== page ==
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Table Module

A single instance that handles the business logic for all rows in a database table or view.

One of the key messages of object orientation is bundling the data with the behavior that uses it. The traditional object-oriented approach is based on objects with identity, along the lines of Domain Model (116). Thus, if we have an Employee class, any instance of it corresponds to a particular employee. This scheme works well because once we have a reference to an employee, we can execute operations, follow relationships, and gather data on him.

One of the problems with Domain Model (116) is the interface with relational databases. In many ways this approach treats the relational database like a crazy aunt who's shut up in an attic and whom nobody wants to talk about. As a result you often need considerable programmatic gymnastics to pull data in and out of the database, transforming between two different representations of the data.

A Table Module organizes domain logic with one class per table in the database, and a single instance of a class contains the various procedures that will act on the data. The primary distinction with Domain Model (116) is that, if you have many orders, a Domain Model (116) will have one order object per order while a Table Module will have one object to handle all orders.

How It Works

The strength of Table Module is that it allows you to package the data and behavior together and at the same time play to the strengths of a relational database. On the surface Table Module looks much like a regular object. The key difference is that it has no notion of an identity for the objects it's working with. Thus, if you want to obtain the address of an employee, you use a method like anEmployeeModule.getAddress(long employeeID). Every time you want to do something to a particular employee you have to pass in some kind of identity reference. Often this will be the primary key used in the database.

Usually you use Table Module with a backing data structure that's table oriented. The tabular data is normally the result of a SQL call and is held in a Record Set (508) that mimics a SQL table. The Table Module gives you an explicit method-based interface that acts on that data. Grouping the behavior with the table gives you many of the benefits of encapsulation in that the behavior is close to the data it will work on.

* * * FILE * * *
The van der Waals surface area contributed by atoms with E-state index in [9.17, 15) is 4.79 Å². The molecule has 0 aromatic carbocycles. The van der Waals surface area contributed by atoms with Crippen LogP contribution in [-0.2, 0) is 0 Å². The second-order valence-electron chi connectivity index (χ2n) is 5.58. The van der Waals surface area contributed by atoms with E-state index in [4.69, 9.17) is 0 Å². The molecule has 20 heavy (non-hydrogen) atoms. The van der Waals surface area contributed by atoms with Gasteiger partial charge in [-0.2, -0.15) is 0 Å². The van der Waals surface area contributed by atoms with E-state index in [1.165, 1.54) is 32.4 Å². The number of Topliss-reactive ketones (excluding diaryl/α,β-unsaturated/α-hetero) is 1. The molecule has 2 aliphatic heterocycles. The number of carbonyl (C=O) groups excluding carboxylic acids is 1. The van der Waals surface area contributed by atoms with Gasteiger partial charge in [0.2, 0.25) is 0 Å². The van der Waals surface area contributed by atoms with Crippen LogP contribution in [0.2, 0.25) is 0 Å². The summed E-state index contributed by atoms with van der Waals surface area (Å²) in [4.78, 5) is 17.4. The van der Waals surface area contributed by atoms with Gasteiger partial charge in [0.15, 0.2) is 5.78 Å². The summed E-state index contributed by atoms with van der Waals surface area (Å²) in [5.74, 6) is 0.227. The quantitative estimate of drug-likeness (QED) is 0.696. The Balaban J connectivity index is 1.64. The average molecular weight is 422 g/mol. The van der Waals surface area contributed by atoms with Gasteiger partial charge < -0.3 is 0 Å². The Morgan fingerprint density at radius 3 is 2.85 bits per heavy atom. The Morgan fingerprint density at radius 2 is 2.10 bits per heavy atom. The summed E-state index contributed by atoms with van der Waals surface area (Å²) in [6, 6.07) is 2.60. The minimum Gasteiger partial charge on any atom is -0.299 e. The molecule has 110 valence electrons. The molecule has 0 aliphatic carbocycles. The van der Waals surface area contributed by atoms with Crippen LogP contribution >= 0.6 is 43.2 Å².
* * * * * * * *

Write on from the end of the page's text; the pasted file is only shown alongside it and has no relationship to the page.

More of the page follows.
Often you'll need behavior from multiple Table Modules in order to do some useful work. Many times you see multiple Table Modules operating on the same Record Set (508) (Figure 9.4).

The most obvious example of Table Module is the use of one for each table in the database. However, if you have interesting queries and views in the database you can have Table Modules for them as well.

The Table Module may be an instance or it may be a collection of static methods. The advantage of an instance is that it allows you to initialize the Table Module with an existing record set, perhaps the result of a query. You can then use the instance to manipulate the rows in the record set. Instances also make it possible to use inheritance, so we can write a rush contract module that contains additional behavior to the regular contract.

The Table Module may include queries as factory methods. The alternative is a Table Data Gateway (144), but the disadvantage of this is having an extra Table Data Gateway (144) class and mechanism in the design. The advantage is that you can use a single Table Module on data from different data sources, since you use a different Table Data Gateway (144) for each data source.

When you use a Table Data Gateway (144) the application first uses the Table Data Gateway (144) to assemble data in a Record Set (508). You then create a Table Module with the Record Set (508) as an argument. If you need behavior from multiple Table Modules, you can create them with the same Record Set (508). The Table Module can then do business logic on the Record Set (508) and pass the modified Record Set (508) to the presentation for display and editing using the table-aware widgets. The widgets can't tell if the record sets came directly from the relational database or if a Table Module manipulated the data on the way out. After modification in the GUI, the data set goes back to the Table Module for validation before it's saved to the database. One of the benefits of this style is that you can test the Table Module by creating a Record Set (508) in memory without going to the database.